The Christmases of my childhood were a little too exciting for a delicate flower like me. First there was a rushed examination of the presents; then off to Catholic mass; then off to Uncle Bob’s house. I rather liked that family; we’d get there by about ten o’clock. Uncle Bob was great, very funny, low key; Aunt Margaret was a kindhearted and worldly-wise woman with a coy smile; there were two (boy) cousins about ten years older than me. Very nice, but that was a quick trip. Maybe an hour or so, and then it was off to my grandmothers’ home. (Maternal.) That was a three-ring circus of off-the-hook weirdness, right there.
For one thing, she owned a funeral parlor. She owned two adjoining residential/commercial buildings in Astoria, Queens. The two downstairs units, and both basements, were the funeral parlor; upstairs the two units had been turned into one big residence, communicating in two spots along the way. Death taking no holidays, there was often a wake downstairs, and calls would come in making arrangements for the newly dead. None of that interfered at all with the wild fun preferred by my grandmother, my mother, and my aunts and uncles. (About twenty-five people were typically present; my father’s partying was more restrained.) As with death, life goes on.
There was always the unrestrained drinking of alcohol, Manhattans being the preferred drink. All of these people bought their whiskey by the case. Christmas dinner was about three o’clock, followed by the opening of presents (youngest first, etc.). By then almost all of the adults were well into the lampshade hat zone, literally. They’d have been into the Crème de Menthe, with the bright green teeth to prove it. This was the World War II generation, and every party was 1999 for them. Cigarettes were everywhere.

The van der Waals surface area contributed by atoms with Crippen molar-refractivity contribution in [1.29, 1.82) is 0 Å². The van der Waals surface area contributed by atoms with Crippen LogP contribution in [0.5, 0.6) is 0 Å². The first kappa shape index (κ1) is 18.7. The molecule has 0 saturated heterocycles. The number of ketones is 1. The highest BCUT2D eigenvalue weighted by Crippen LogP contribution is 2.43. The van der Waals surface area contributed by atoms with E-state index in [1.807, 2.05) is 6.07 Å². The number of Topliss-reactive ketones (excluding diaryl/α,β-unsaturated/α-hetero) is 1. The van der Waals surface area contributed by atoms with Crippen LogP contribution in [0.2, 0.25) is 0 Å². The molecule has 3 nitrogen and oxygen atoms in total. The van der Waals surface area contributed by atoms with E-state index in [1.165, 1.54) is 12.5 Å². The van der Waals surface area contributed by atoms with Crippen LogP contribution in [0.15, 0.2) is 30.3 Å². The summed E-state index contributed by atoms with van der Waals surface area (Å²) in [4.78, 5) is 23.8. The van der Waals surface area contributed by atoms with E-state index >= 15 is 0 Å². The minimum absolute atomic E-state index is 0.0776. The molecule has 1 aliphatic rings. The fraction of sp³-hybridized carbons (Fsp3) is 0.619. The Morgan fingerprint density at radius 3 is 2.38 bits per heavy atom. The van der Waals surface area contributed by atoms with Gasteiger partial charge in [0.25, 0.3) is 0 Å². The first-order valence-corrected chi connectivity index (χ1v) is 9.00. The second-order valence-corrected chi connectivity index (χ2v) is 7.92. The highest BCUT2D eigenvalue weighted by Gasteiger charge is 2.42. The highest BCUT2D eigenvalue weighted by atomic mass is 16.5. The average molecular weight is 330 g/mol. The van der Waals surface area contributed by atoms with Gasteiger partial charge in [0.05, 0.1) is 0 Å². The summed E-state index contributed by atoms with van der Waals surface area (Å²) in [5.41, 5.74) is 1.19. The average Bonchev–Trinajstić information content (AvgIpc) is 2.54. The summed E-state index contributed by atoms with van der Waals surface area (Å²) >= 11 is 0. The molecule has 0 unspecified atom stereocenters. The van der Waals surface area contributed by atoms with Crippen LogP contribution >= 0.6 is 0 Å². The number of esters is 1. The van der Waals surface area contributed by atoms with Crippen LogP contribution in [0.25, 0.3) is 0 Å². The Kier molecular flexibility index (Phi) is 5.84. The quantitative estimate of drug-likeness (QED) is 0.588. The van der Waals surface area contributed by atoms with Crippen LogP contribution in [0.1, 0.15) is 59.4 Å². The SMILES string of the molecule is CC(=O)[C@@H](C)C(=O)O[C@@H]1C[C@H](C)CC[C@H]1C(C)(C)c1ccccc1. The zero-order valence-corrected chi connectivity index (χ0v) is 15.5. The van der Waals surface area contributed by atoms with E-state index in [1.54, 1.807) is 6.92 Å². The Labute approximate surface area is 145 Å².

As a small boy, this was very strange and a bit frightening to me. As time passed, it grew into a bearable enterprise with a chance to see my cousins. By the end of the run I was married and my son was the first to open his presents, as the first great-grandchild and the youngest at the party.
The Rehabilitation of Christmas
My little family moved to California around this time. There were years when we didn’t really know a lot of people, and there were no relatives around. We started our own Christmas tradition of having a big turkey party for the friends that we did have. There were a couple of transplanted New Yorkers, and a few of their friends. All of them were writers with no family aspirations and nowhere else to go for the holiday. We had a couple of friends, coworkers of mine, who lived far from home and needed an invitation. This type of gathering grew over the years to include larger groups of people, mostly regulars, with celebrations on Easter and Thanksgiving, along with BBQs on Memorial Day and Labor Day. But we’re here to talk about Christmas.
We were blessed with a second son within a few years of the relocation, and we purchased a little house of our own. Our boys were always great about Christmas morning. They always woke up around first light, of course, but they never bothered us. They’d play in their room or go in the kitchen for some milk or something; they would just kill time pleasantly until we woke up and came out. We’d all be dressed in robes with tussled hair. And we’d open the presents. Our system was to distribute the presents and then take turns opening one at a time. We’d take lots of pictures and get a few sets made so that we could send sets to the grandparents. All OG stuff; film cameras; pictures sent as hard copies by U.S. Mail.